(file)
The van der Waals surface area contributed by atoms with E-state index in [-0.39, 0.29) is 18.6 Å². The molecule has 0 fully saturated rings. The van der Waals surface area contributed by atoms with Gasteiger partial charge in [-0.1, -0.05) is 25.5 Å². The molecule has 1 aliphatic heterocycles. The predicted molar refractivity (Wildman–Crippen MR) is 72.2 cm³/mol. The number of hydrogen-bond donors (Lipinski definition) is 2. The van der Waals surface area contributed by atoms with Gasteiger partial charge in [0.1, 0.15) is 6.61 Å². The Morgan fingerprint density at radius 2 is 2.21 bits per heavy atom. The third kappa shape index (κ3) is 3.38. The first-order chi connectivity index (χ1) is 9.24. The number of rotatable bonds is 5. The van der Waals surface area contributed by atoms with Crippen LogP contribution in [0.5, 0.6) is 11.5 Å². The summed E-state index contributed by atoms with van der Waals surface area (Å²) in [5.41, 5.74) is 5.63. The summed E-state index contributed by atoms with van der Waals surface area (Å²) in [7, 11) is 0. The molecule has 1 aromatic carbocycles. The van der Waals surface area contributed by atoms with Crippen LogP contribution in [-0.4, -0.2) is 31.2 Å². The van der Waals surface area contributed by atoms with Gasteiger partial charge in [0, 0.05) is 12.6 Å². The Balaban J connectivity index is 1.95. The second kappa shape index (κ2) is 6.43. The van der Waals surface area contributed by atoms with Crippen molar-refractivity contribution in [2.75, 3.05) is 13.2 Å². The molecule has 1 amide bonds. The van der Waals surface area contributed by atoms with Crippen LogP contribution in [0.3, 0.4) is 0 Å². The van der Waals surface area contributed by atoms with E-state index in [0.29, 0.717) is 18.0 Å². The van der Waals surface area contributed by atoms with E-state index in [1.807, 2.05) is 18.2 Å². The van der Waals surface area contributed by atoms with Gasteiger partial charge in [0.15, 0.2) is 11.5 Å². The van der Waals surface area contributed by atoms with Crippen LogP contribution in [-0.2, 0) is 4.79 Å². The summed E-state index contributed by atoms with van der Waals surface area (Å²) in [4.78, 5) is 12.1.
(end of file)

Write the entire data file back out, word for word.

The van der Waals surface area contributed by atoms with E-state index in [-0.39, 0.29) is 18.6 Å². The molecule has 0 fully saturated rings. The van der Waals surface area contributed by atoms with Gasteiger partial charge in [-0.1, -0.05) is 25.5 Å². The molecule has 1 aliphatic heterocycles. The predicted molar refractivity (Wildman–Crippen MR) is 72.2 cm³/mol. The number of hydrogen-bond donors (Lipinski definition) is 2. The van der Waals surface area contributed by atoms with Gasteiger partial charge in [0.1, 0.15) is 6.61 Å². The Morgan fingerprint density at radius 2 is 2.21 bits per heavy atom. The third kappa shape index (κ3) is 3.38. The first-order chi connectivity index (χ1) is 9.24. The number of rotatable bonds is 5. The van der Waals surface area contributed by atoms with Crippen LogP contribution in [0.5, 0.6) is 11.5 Å². The summed E-state index contributed by atoms with van der Waals surface area (Å²) in [5.41, 5.74) is 5.63. The summed E-state index contributed by atoms with van der Waals surface area (Å²) in [7, 11) is 0. The molecule has 1 aromatic carbocycles. The van der Waals surface area contributed by atoms with Crippen LogP contribution in [-0.4, -0.2) is 31.2 Å². The van der Waals surface area contributed by atoms with Gasteiger partial charge in [0, 0.05) is 12.6 Å². The Balaban J connectivity index is 1.95. The second kappa shape index (κ2) is 6.43. The van der Waals surface area contributed by atoms with Crippen molar-refractivity contribution in [2.75, 3.05) is 13.2 Å². The molecule has 1 amide bonds. The van der Waals surface area contributed by atoms with Crippen LogP contribution in [0.3, 0.4) is 0 Å². The van der Waals surface area contributed by atoms with E-state index in [0.29, 0.717) is 18.0 Å². The van der Waals surface area contributed by atoms with E-state index in [1.807, 2.05) is 18.2 Å². The van der Waals surface area contributed by atoms with Gasteiger partial charge in [0.15, 0.2) is 11.5 Å². The van der Waals surface area contributed by atoms with Crippen LogP contribution in [-0.2, 0) is 4.79 Å². The summed E-state index contributed by atoms with van der Waals surface area (Å²) in [4.78, 5) is 12.1.